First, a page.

The real secret to compiling from source is to read the README's and other documentation that comes with the source package. They will generally tell you how to go about it. It just takes time and experience before you will understand everything you read.
Anyway, my advice is, don't worry about compiling from source right now unless you really need it. Learn how to use the RPM system and install everything that way. I'd say 95% of what you'll want to use is out there in RPM form somewhere. Later, as you gain experience, you'll want to learn how to compile things, and it will get easier as you go along. Start small, and work your way up to the big stuff. Just be happy that you even have the opportunity. M$ doesn't give you that much.
alright now I tried doing it from from the console window and everything runs fine for a second then it says "no acceptable c compiler found in $PATH" where can I get a good c compiler and where should I put it?
im having problems installing, too. ive spent the last week getting acclimated to suse 9.1, and i found an app on rpmfinder.net called guinstaller, which claims to make installing easier. after i installed it via yast, i still cant run it cuz i dunno where it is. what has to happen after yast runs an rpm to get the app to appear (&run from) the start menu? (sorry, i dunno what else to call it)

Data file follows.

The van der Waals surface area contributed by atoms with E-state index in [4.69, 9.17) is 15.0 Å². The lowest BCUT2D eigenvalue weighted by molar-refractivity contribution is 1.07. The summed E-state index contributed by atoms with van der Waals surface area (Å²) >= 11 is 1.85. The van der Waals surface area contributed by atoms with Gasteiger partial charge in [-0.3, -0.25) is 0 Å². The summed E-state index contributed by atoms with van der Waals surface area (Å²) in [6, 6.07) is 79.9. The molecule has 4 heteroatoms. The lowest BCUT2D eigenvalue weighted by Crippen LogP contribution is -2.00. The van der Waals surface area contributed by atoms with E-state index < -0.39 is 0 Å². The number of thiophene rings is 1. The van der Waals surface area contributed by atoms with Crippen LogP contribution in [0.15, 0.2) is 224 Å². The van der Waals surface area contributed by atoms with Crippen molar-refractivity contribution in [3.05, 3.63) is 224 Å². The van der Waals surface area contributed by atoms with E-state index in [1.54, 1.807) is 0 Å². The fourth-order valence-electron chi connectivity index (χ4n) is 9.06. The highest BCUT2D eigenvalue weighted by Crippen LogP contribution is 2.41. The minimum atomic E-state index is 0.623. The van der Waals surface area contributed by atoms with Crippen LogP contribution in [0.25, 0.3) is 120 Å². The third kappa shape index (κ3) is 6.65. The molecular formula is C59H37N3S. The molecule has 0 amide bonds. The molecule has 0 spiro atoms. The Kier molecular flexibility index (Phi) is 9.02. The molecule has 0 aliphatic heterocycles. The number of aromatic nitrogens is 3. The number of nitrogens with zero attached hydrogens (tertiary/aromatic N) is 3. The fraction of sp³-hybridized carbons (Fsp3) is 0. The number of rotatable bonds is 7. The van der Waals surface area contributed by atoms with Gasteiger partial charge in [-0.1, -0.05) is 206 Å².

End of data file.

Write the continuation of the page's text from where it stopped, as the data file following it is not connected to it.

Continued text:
i also got the seti rpm in, but never found a way to run it.... and i couldnt get the command-line one to run as a user, or in a gui..... This is so incredibly frustrating! I can make Windows do anything (except be stable), but I'm so lost in Linux..... please help.
I wonder why you look for any other installers when you have yast on your machine?
I just cannot imagine an installation tool easier to use than yast: just open it, search and select the package you want to install (if you specified good installation sources then yast already knows hundreds of programs), and yast will do the rest: it will download and install the package and all of its dependencies, and it even inserts the new item in the kde menu.
Simply stop installing programs the windows way! On windows you should google the web for downloadable programs; download them and install them with the windows installer.
In SuSE Linux, yast does all this for you, but only if you use it!!!
If you use other installers not designed for SuSE, or try to install rpms designed for other distros then you will s[u]ck a lot, as those will just mangle your system.
When I was a noob to Linux I felt like you: I thought that installing softwares is incredibly hard on Linux compared to Windows.
E.g. when I read about a web downloader d4x, I said: I want it! And I did what I would have done on windows: googled the web to find where I can download it, downloaded it, tried to install it manually and struggled a lot with its dependencies. It took me two days until I could finally install it!
Now I just open yast, search d4x among the packages, select it for installation, and forget all about it as yast does the rest, so that d4x is downloaded and readily installed in 5 minutes.
That is a great difference: do it on your way and s[u]ck for two days, or do it the SuSE way and you have it installed with two mouse clicks.
yes yast does make installation easy.for me though,i like to install from source.i have noticed though that for some reason suse dosen't like the normal ./configure , using sh ./configure instead works wonders though.just open a consol,su and cd to the directory then enter 1 line--sh ./configure&&make&&make install ,if everything is proper then the program is installed when you come back with coffee